International Geological Congress: An invitation to the International Geological Congress, to be held in July in Washington, was also received. It was decided to ask Dr J. M. Bell, at one time Director of the New Zealand Geological Survey, to represent the Institute.
Waipoua State Forest: On the 18th June the Institute of Horticulture wrote seeking the co-operation of the New Zealand Institute in endeavouring to secure the retention, intact, of the existing kauri areas in the Waipoua forest. A letter was forwarded to the Hon. Minister in charge of State Forests. The letter drew attention to the representations made in 1928 asking that the kauri forest be preserved for all time, and that no trees should be removed from the area except under the authority of and by the officers of the Forestry Department, and stated that on further consideration the New Zealand Institute now urges with regard to the block of 9000 acres containing the bulk of the remaining large kauri trees, that no removal of dead or mature trees be permitted, no regeneration experiments carried out, and above all, that no bleeding experiments or other utilisation experiments of any kind be allowed. In fact, that effective steps be taken at once to ensure that this special area shall remain permanently untouched.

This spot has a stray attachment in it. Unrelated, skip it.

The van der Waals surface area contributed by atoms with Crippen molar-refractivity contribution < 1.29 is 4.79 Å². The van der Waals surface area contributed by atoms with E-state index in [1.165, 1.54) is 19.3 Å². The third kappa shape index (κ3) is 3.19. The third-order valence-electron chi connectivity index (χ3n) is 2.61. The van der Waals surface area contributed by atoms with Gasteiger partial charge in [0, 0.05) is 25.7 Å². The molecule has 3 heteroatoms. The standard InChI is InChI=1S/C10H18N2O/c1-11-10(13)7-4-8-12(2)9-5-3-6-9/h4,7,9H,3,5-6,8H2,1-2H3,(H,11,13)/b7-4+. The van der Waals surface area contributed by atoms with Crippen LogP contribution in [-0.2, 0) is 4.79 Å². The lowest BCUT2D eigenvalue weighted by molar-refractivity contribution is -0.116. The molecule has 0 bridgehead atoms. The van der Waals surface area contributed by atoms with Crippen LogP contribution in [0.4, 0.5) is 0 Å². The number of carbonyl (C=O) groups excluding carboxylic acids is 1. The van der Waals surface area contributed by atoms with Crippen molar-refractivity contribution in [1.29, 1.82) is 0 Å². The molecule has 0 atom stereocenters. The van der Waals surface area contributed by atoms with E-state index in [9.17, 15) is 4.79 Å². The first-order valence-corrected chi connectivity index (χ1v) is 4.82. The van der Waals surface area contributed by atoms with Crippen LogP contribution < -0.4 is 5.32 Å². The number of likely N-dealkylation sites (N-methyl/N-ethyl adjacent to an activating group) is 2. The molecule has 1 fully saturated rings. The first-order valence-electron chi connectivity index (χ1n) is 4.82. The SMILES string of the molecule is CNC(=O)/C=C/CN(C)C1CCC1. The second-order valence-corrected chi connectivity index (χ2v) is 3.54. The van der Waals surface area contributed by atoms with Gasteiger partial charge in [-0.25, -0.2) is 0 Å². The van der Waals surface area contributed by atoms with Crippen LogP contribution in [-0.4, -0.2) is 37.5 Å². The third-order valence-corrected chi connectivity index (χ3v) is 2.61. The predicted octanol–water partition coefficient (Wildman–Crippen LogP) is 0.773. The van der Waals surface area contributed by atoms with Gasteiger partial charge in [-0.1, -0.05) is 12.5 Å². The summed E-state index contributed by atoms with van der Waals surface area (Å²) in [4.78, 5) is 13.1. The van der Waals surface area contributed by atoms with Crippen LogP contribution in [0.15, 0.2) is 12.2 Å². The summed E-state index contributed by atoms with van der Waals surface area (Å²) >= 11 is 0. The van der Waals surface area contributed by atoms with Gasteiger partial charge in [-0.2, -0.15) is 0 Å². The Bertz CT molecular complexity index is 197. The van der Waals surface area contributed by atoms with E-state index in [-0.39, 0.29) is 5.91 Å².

The letter stressed the necessity for such measures being taken, pointing out the very great loss to the State in the last of the kauri being endangered.
The Hon. Minister replied on the 4th November that the representations of the Institute would receive careful consideration.